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By Peter J. Nash
April 21, 2010


“1908 Protest Letter By Fred Clarke
(National Baseball Library Collection)”

In the world of baseball memorabilia collecting, items related to members of the Baseball Hall of Fame always fetch a premium.  Heritage Auction Galleries of Dallas is currently offering a wide array of Cooperstown-worthy treasures as part of  their April “Signature Sports Memorabilia” auction.  One of the Heritage offerings was a rare 1924 letter written by Chicago Cub legend Joe Tinker, of Tinker-to-Evers-to-Chance fame. Another gem was a compelling letter written in 1909 by Pittsburg Pirate manager Fred Clarke to National League President Harry Pulliam supporting an umpire’s call in a game protested by the St. Louis Cardinals.  Both Tinker and Clarke are members of the Baseball Hall of Fame in Cooperstown and documents in the files of the National Baseball Library suggest that the letters they once wrote may belong in the Hall of Fame as well.  This afternoon, Heritage withdrew both items from the sale. 

The Tinker letter that was scheduled for auction is addressed to former Cincinnati Reds owner August “Garry” Herrmann and discusses plans for a spring training facility in Florida.  For the past 50 years the National Baseball Library in Cooperstown has been in possession of the entire archive of Herrmann’s correspondence spanning the years 1902 to 1927.  The treasure trove of documents was donated in 1960 by Reds owner Powel Crosley who located the archive of over 40,000 documents stashed in an office over the grandstand at old Crosley Field.  Herrmann was a club owner but also the Chairman of the National Commission, the ruling body of baseball before there was a commissioner, so the archive not only contained club records, it held documents chronicling the day-to- day business ofbaseball games of the era.  This included affidavits of players involved in the famous “Merkle’s Boner” game of 1908 and telegrams documenting Babe Ruth’s rookie season with the Red Sox in 1914.  When the collection arrived in Cooperstown in 1960, Hall of Fame historian Lee Allen called it, “The most valuable accumulation of baseball lore ever assembled in one place.”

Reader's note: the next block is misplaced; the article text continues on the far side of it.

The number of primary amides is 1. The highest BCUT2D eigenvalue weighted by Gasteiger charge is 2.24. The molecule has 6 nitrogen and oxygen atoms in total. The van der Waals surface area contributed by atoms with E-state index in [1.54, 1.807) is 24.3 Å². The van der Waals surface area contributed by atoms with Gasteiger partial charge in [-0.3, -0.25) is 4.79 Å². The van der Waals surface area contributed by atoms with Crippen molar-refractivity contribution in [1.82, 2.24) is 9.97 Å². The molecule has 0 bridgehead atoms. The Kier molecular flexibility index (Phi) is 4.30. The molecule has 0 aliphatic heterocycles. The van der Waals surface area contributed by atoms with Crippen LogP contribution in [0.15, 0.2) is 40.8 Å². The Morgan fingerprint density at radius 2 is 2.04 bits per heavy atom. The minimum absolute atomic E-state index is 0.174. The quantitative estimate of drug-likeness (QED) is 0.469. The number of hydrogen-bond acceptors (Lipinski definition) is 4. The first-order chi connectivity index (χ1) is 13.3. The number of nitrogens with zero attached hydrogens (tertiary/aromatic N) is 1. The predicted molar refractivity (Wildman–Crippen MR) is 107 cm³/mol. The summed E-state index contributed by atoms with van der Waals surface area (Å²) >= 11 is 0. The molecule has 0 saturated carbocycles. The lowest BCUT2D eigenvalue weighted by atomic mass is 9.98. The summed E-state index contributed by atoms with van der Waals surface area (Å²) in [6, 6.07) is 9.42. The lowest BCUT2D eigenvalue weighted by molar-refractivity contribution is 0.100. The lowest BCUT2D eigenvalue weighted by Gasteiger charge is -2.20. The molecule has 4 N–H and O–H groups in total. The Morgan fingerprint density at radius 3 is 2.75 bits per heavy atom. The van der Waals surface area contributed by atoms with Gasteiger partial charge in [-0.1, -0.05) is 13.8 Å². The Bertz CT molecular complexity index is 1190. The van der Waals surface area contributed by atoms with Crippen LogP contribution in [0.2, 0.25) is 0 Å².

But for decades, the valuable collection remained boxed up in storage at Cooperstown waiting to be catalogued and arranged in what would be a monumental task for an understaffed library.  Historians like Harold Seymour and his wife Dorothy were granted access to the papers in 1960 and used them as a primary source for their classic, Baseball: The Golden Age (Oxford University Press, 1971).  Dorothy Jane Mills remembers analyzing Herrmann’s correspondence and writing detailed research notes, which are now part of the Rare and Manuscript Collection at Cornell University.  Mills recalls vividly working with the papers. “The letters telegrams, reports, and memos were stuffed into a series of more than seventy boxes, so we knew there must have been thousands of them.  Their value is incalculable.” 

Mills’ work with another baseball archive at the New York Public Library helped the FBI recover stolen letters up for auction last year at the 2009 MLB All-Star Game.   Mills’ citations of specific letters, as well as her copious research notes, quoted passages from suspected documents, were a great aid to the FBI in their recovery efforts, which are ongoing.  Commenting on the problems of theft from the great national baseball collections Mills said, “I am amazed to learn that robbers could be that bold.  It’s discouraging that collectors would even think of diminishing our national baseball history by taking pieces away and making money on them.”

 Forty years after the Seymours worked with the collection, the Hall finally received funding in 2004 from the Yawkey Foundation to catalogue and conserve the collection.   The grant facilitated the creation of a detailed “finding aid” available to researchers and fans interested in Herrmann’s treasure-trove of baseball history.  The 40,000-plus documents are now carefully arranged in 144 boxes of archival file folders which identify documents by both name and subject.   To date, close to half of the collection has also been microfilmed.